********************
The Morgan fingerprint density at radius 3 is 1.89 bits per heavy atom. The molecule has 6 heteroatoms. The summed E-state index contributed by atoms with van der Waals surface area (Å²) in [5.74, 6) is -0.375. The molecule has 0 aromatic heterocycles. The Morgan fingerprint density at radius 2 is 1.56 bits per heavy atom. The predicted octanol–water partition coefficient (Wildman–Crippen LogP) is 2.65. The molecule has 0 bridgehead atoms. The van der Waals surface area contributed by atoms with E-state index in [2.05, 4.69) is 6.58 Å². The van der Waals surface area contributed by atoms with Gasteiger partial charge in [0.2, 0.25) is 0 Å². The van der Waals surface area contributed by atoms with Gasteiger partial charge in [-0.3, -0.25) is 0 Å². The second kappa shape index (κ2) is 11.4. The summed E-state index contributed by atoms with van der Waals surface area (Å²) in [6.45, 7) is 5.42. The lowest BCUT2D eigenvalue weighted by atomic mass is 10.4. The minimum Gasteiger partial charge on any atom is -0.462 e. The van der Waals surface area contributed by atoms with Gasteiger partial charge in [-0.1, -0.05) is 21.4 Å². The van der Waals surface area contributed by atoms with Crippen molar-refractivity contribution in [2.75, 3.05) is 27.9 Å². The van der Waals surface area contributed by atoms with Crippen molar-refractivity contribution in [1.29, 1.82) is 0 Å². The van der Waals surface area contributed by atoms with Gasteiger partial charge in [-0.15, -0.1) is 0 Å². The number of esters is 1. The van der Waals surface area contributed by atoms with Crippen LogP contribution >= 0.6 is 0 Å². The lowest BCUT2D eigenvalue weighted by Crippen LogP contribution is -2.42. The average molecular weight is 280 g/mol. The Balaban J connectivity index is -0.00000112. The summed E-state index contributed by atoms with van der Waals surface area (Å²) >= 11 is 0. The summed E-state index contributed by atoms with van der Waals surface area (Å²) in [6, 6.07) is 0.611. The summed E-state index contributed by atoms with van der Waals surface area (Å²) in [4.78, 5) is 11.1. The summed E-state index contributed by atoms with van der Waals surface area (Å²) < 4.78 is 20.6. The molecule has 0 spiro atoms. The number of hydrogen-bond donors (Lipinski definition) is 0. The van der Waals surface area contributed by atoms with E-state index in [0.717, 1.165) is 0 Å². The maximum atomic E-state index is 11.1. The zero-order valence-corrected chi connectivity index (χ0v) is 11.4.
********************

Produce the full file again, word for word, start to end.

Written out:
The Morgan fingerprint density at radius 3 is 1.89 bits per heavy atom. The molecule has 6 heteroatoms. The summed E-state index contributed by atoms with van der Waals surface area (Å²) in [5.74, 6) is -0.375. The molecule has 0 aromatic heterocycles. The Morgan fingerprint density at radius 2 is 1.56 bits per heavy atom. The predicted octanol–water partition coefficient (Wildman–Crippen LogP) is 2.65. The molecule has 0 bridgehead atoms. The van der Waals surface area contributed by atoms with E-state index in [2.05, 4.69) is 6.58 Å². The van der Waals surface area contributed by atoms with Gasteiger partial charge in [0.2, 0.25) is 0 Å². The van der Waals surface area contributed by atoms with Gasteiger partial charge in [-0.3, -0.25) is 0 Å². The second kappa shape index (κ2) is 11.4. The summed E-state index contributed by atoms with van der Waals surface area (Å²) in [6.45, 7) is 5.42. The lowest BCUT2D eigenvalue weighted by atomic mass is 10.4. The minimum Gasteiger partial charge on any atom is -0.462 e. The van der Waals surface area contributed by atoms with Gasteiger partial charge in [-0.1, -0.05) is 21.4 Å². The van der Waals surface area contributed by atoms with Crippen molar-refractivity contribution in [2.75, 3.05) is 27.9 Å². The van der Waals surface area contributed by atoms with Crippen molar-refractivity contribution in [1.29, 1.82) is 0 Å². The van der Waals surface area contributed by atoms with Gasteiger partial charge in [-0.15, -0.1) is 0 Å². The number of esters is 1. The van der Waals surface area contributed by atoms with Crippen LogP contribution >= 0.6 is 0 Å². The lowest BCUT2D eigenvalue weighted by Crippen LogP contribution is -2.42. The average molecular weight is 280 g/mol. The Balaban J connectivity index is -0.00000112. The summed E-state index contributed by atoms with van der Waals surface area (Å²) >= 11 is 0. The summed E-state index contributed by atoms with van der Waals surface area (Å²) in [6, 6.07) is 0.611. The summed E-state index contributed by atoms with van der Waals surface area (Å²) in [4.78, 5) is 11.1. The summed E-state index contributed by atoms with van der Waals surface area (Å²) < 4.78 is 20.6. The molecule has 0 spiro atoms. The number of hydrogen-bond donors (Lipinski definition) is 0. The van der Waals surface area contributed by atoms with E-state index in [0.717, 1.165) is 0 Å². The maximum atomic E-state index is 11.1. The zero-order valence-corrected chi connectivity index (χ0v) is 11.4.